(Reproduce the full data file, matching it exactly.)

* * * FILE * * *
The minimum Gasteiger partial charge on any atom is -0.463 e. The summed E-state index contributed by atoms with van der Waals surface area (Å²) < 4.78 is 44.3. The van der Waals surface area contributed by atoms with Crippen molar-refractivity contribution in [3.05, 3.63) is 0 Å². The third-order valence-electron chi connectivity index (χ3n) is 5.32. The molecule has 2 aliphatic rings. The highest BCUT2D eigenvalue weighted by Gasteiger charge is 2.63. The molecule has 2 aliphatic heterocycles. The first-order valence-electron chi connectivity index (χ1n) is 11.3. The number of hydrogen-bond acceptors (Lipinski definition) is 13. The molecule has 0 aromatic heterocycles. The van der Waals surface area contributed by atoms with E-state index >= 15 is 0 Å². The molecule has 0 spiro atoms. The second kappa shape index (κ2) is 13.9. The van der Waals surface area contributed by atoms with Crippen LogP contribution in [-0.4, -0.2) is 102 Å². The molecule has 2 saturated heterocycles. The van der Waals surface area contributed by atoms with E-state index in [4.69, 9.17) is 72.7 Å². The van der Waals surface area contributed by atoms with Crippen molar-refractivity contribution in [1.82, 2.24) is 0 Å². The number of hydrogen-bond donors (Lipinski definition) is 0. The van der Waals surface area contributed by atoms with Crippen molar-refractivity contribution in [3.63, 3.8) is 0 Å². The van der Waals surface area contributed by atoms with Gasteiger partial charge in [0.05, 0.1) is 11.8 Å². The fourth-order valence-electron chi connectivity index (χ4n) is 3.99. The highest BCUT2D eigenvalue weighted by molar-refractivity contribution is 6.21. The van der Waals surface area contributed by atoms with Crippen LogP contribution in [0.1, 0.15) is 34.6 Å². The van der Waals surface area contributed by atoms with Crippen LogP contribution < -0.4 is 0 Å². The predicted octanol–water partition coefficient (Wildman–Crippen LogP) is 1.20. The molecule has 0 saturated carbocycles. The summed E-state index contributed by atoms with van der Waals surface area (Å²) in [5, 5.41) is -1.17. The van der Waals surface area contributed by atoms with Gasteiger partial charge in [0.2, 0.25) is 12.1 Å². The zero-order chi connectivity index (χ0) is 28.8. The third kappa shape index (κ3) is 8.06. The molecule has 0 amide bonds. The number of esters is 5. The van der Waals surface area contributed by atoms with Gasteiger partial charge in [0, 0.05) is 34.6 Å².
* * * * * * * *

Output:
The minimum Gasteiger partial charge on any atom is -0.463 e. The summed E-state index contributed by atoms with van der Waals surface area (Å²) < 4.78 is 44.3. The van der Waals surface area contributed by atoms with Crippen molar-refractivity contribution in [3.05, 3.63) is 0 Å². The third-order valence-electron chi connectivity index (χ3n) is 5.32. The molecule has 2 aliphatic rings. The highest BCUT2D eigenvalue weighted by Gasteiger charge is 2.63. The molecule has 2 aliphatic heterocycles. The first-order valence-electron chi connectivity index (χ1n) is 11.3. The number of hydrogen-bond acceptors (Lipinski definition) is 13. The molecule has 0 aromatic heterocycles. The van der Waals surface area contributed by atoms with E-state index >= 15 is 0 Å². The molecule has 0 spiro atoms. The second kappa shape index (κ2) is 13.9. The van der Waals surface area contributed by atoms with Crippen LogP contribution in [-0.4, -0.2) is 102 Å². The molecule has 2 saturated heterocycles. The van der Waals surface area contributed by atoms with E-state index in [4.69, 9.17) is 72.7 Å². The van der Waals surface area contributed by atoms with Crippen molar-refractivity contribution in [1.82, 2.24) is 0 Å². The number of hydrogen-bond donors (Lipinski definition) is 0. The van der Waals surface area contributed by atoms with Crippen molar-refractivity contribution in [3.63, 3.8) is 0 Å². The van der Waals surface area contributed by atoms with Gasteiger partial charge in [0.05, 0.1) is 11.8 Å². The fourth-order valence-electron chi connectivity index (χ4n) is 3.99. The highest BCUT2D eigenvalue weighted by molar-refractivity contribution is 6.21. The van der Waals surface area contributed by atoms with Crippen LogP contribution in [0.1, 0.15) is 34.6 Å². The van der Waals surface area contributed by atoms with Crippen LogP contribution < -0.4 is 0 Å². The predicted octanol–water partition coefficient (Wildman–Crippen LogP) is 1.20. The molecule has 0 saturated carbocycles. The summed E-state index contributed by atoms with van der Waals surface area (Å²) in [5, 5.41) is -1.17. The van der Waals surface area contributed by atoms with Gasteiger partial charge in [0.2, 0.25) is 12.1 Å². The zero-order chi connectivity index (χ0) is 28.8. The third kappa shape index (κ3) is 8.06. The molecule has 0 amide bonds. The number of esters is 5. The van der Waals surface area contributed by atoms with Gasteiger partial charge in [0, 0.05) is 34.6 Å².